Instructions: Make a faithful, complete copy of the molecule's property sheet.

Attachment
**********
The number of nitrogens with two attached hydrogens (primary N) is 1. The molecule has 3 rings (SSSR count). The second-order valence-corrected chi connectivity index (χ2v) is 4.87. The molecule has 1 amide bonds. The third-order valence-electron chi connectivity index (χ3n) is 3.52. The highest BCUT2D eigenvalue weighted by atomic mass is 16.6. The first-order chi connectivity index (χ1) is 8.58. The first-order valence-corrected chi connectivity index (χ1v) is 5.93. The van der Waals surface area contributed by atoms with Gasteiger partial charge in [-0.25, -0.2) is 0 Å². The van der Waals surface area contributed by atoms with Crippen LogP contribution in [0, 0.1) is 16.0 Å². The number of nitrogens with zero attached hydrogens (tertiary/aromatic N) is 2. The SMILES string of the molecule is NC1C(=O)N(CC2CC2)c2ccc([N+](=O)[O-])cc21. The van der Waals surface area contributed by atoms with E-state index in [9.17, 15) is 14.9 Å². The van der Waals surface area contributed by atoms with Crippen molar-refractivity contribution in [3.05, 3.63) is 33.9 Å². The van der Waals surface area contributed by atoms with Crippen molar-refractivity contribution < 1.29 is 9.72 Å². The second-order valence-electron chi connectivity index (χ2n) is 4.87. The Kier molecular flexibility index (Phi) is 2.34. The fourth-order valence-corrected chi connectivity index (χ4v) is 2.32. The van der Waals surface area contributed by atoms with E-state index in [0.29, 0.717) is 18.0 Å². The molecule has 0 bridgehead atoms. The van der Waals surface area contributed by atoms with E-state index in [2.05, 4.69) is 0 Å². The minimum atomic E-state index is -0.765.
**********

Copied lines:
The number of nitrogens with two attached hydrogens (primary N) is 1. The molecule has 3 rings (SSSR count). The second-order valence-corrected chi connectivity index (χ2v) is 4.87. The molecule has 1 amide bonds. The third-order valence-electron chi connectivity index (χ3n) is 3.52. The highest BCUT2D eigenvalue weighted by atomic mass is 16.6. The first-order chi connectivity index (χ1) is 8.58. The first-order valence-corrected chi connectivity index (χ1v) is 5.93. The van der Waals surface area contributed by atoms with Gasteiger partial charge in [-0.25, -0.2) is 0 Å². The van der Waals surface area contributed by atoms with Crippen LogP contribution in [0, 0.1) is 16.0 Å². The number of nitrogens with zero attached hydrogens (tertiary/aromatic N) is 2. The SMILES string of the molecule is NC1C(=O)N(CC2CC2)c2ccc([N+](=O)[O-])cc21. The van der Waals surface area contributed by atoms with E-state index in [9.17, 15) is 14.9 Å². The van der Waals surface area contributed by atoms with Crippen molar-refractivity contribution in [3.05, 3.63) is 33.9 Å². The van der Waals surface area contributed by atoms with Crippen molar-refractivity contribution < 1.29 is 9.72 Å². The second-order valence-electron chi connectivity index (χ2n) is 4.87. The Kier molecular flexibility index (Phi) is 2.34. The fourth-order valence-corrected chi connectivity index (χ4v) is 2.32. The van der Waals surface area contributed by atoms with E-state index in [0.29, 0.717) is 18.0 Å². The molecule has 0 bridgehead atoms. The van der Waals surface area contributed by atoms with E-state index in [2.05, 4.69) is 0 Å². The minimum atomic E-state index is -0.765.